Jun 18, 2015 3:39 PM
WOLFEBORO - It’s more popular than ever.
Users making extremely potent pot with the need for a quicker and higher high.
Now we’re sharing with parents what to be on the lookout for when it comes to this potentially dangerous trend.
“It’s the most psychedelic experience I’d ever have on weed,” says one man on one of the many YouTube videos about it.
More and more people making and selling marijuana in its most potent form.
On the street, it’s called waxing, dabbing, oil, or honey.
It’s smoking or ingesting a highly concentrated form of cannabis.
Manufacturers take the cannabis plant and extract the active ingredient, commonly known as THC.
Melissa Fernald, a well-known drug counselor, continues her mission to educate parents and help save kids’ lives.
“And it's 90 percent THC,” Fernald says. “I like to think of it as the modern-day hash but it's much more intense.”
Compare that to the 25% THC found in the strongest form of marijuana.
Teens not only across the country but here in New Hampshire quickly learning how to make it.
“And then blast,” says the user on the YouTube video as he shows people how to make it. “It usually sends butane right through the tube.”
And that is the technique. It’s called blasting and users soak the pot with butane.
The liquid is then used to make the marijuana wax that much more powerful.
Dabbers let that liquid dry into that honey-like substance but those highly flammable vapors from the butane can often be catastrophic.
A manufacturer of the drug on YouTube shows people how to use by saying, “You squish it down, make sure,” and that’s when he gets cut-off because of an explosion. People can then be heard saying, “the house is on fire, the house is on fire.”
Local news reports confirm these explosions are happening across the country.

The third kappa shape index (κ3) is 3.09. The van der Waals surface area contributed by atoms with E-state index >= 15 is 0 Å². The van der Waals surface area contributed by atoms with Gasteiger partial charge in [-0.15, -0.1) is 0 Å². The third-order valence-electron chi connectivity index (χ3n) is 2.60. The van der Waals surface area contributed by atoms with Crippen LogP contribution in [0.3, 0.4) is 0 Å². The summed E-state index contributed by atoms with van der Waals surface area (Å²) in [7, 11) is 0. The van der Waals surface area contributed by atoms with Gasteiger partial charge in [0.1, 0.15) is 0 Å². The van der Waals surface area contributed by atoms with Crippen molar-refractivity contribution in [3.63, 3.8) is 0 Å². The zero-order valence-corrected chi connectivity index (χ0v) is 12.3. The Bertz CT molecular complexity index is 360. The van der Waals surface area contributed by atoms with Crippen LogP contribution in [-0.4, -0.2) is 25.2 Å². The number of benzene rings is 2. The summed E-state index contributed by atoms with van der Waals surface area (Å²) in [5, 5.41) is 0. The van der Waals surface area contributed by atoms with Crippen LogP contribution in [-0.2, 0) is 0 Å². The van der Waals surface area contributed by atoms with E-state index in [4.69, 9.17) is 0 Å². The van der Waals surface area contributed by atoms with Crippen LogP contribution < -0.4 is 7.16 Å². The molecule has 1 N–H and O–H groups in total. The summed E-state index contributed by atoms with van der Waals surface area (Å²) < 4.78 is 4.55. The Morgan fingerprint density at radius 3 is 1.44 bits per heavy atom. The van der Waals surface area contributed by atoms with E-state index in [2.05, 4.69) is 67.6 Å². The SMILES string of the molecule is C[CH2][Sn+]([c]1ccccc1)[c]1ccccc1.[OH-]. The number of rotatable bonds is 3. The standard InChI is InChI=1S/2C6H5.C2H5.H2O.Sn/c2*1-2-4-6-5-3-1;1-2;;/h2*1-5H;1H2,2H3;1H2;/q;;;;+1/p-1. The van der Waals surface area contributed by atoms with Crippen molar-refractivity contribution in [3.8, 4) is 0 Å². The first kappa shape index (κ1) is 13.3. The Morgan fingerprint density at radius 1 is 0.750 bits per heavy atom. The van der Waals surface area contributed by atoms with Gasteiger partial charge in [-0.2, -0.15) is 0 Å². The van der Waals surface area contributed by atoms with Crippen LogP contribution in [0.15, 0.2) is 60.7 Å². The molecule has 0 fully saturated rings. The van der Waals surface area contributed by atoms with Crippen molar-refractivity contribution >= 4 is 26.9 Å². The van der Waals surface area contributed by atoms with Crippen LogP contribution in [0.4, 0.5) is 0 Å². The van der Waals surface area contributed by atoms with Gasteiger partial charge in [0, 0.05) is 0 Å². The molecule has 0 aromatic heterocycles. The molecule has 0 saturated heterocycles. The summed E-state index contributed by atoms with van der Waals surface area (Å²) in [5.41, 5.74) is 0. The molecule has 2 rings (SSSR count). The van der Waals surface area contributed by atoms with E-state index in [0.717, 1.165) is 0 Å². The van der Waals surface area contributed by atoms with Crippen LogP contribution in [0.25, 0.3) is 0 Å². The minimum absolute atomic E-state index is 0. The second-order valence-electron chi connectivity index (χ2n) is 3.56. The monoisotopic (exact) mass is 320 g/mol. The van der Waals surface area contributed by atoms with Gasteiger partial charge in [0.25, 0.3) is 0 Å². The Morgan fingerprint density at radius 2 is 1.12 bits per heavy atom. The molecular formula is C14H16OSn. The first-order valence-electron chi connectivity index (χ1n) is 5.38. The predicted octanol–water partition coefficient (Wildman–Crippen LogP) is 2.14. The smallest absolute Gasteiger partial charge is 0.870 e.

“There has been an explosion,” one news anchor says. Then another, “There has been an explosion,” and then yet another, “A massive explosion.”
A few months ago, just over the New Hampshire border in Tewksbury, Massachusetts, an explosion there, as well.
Police there calling it a makeshift has lab that literally blew the roof of the house and sending three kids inside to the hospital.
We asked Melissa Fernald how big of a problem was it.
She quickly answered with a concerned face, “It's a significant problem.”
Fernald says it’s easy to get the paraphernalia because she did it herself by going down to the local smoke shop.
That’s where she found torch lighters, glass nails,g pens.
Those are just some of the items needed to make and then use wax.
The wax is then smoked or vaped.
Even more importantly, it’s odorless.
It’s a quick high with some, like Fernald, saying, “One dab will do you, as they say.”
Fernald says many police departments don't know about it and many parents don’t either.
She says it’s catching on more and more.
For more information on how to protect your family, log on to Melissa Fernald’s website, safesurroundings.com
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